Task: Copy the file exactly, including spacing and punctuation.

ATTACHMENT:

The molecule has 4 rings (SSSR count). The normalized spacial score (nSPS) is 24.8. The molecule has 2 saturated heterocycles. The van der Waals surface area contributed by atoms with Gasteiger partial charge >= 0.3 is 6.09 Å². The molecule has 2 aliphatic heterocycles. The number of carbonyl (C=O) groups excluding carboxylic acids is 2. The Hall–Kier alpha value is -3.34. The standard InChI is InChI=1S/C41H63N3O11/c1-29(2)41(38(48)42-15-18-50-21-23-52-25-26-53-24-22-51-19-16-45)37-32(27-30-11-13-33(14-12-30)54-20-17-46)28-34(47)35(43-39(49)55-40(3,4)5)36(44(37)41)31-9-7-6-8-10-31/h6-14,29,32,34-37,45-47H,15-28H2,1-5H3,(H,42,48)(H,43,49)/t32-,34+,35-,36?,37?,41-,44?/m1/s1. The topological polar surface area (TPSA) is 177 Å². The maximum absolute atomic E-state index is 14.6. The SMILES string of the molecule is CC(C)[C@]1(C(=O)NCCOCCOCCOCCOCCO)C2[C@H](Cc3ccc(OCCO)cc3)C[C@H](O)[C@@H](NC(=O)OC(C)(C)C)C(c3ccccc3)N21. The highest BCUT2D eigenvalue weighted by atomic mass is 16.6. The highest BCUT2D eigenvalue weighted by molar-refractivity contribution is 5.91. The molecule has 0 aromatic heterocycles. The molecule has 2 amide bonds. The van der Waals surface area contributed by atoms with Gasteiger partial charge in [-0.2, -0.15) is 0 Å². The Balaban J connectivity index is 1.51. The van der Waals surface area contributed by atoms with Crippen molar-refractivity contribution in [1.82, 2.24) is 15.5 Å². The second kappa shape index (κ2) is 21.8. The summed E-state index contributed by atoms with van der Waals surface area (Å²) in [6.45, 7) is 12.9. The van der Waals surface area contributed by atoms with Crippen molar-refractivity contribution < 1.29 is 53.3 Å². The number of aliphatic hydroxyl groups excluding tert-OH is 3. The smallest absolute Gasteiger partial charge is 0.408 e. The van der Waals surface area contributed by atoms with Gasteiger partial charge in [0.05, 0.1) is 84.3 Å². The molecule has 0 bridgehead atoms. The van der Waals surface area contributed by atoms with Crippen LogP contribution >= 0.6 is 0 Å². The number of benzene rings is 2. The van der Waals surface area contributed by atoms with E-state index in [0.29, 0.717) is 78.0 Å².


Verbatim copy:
The molecule has 4 rings (SSSR count). The normalized spacial score (nSPS) is 24.8. The molecule has 2 saturated heterocycles. The van der Waals surface area contributed by atoms with Gasteiger partial charge >= 0.3 is 6.09 Å². The molecule has 2 aliphatic heterocycles. The number of carbonyl (C=O) groups excluding carboxylic acids is 2. The Hall–Kier alpha value is -3.34. The standard InChI is InChI=1S/C41H63N3O11/c1-29(2)41(38(48)42-15-18-50-21-23-52-25-26-53-24-22-51-19-16-45)37-32(27-30-11-13-33(14-12-30)54-20-17-46)28-34(47)35(43-39(49)55-40(3,4)5)36(44(37)41)31-9-7-6-8-10-31/h6-14,29,32,34-37,45-47H,15-28H2,1-5H3,(H,42,48)(H,43,49)/t32-,34+,35-,36?,37?,41-,44?/m1/s1. The topological polar surface area (TPSA) is 177 Å². The maximum absolute atomic E-state index is 14.6. The SMILES string of the molecule is CC(C)[C@]1(C(=O)NCCOCCOCCOCCOCCO)C2[C@H](Cc3ccc(OCCO)cc3)C[C@H](O)[C@@H](NC(=O)OC(C)(C)C)C(c3ccccc3)N21. The highest BCUT2D eigenvalue weighted by atomic mass is 16.6. The highest BCUT2D eigenvalue weighted by molar-refractivity contribution is 5.91. The molecule has 0 aromatic heterocycles. The molecule has 2 amide bonds. The van der Waals surface area contributed by atoms with Gasteiger partial charge in [-0.2, -0.15) is 0 Å². The Balaban J connectivity index is 1.51. The van der Waals surface area contributed by atoms with Crippen molar-refractivity contribution in [1.82, 2.24) is 15.5 Å². The second kappa shape index (κ2) is 21.8. The summed E-state index contributed by atoms with van der Waals surface area (Å²) in [6.45, 7) is 12.9. The van der Waals surface area contributed by atoms with Crippen molar-refractivity contribution < 1.29 is 53.3 Å². The number of aliphatic hydroxyl groups excluding tert-OH is 3. The smallest absolute Gasteiger partial charge is 0.408 e. The van der Waals surface area contributed by atoms with Gasteiger partial charge in [0.05, 0.1) is 84.3 Å². The molecule has 0 bridgehead atoms. The van der Waals surface area contributed by atoms with Crippen LogP contribution >= 0.6 is 0 Å². The number of benzene rings is 2. The van der Waals surface area contributed by atoms with E-state index in [0.29, 0.717) is 78.0 Å².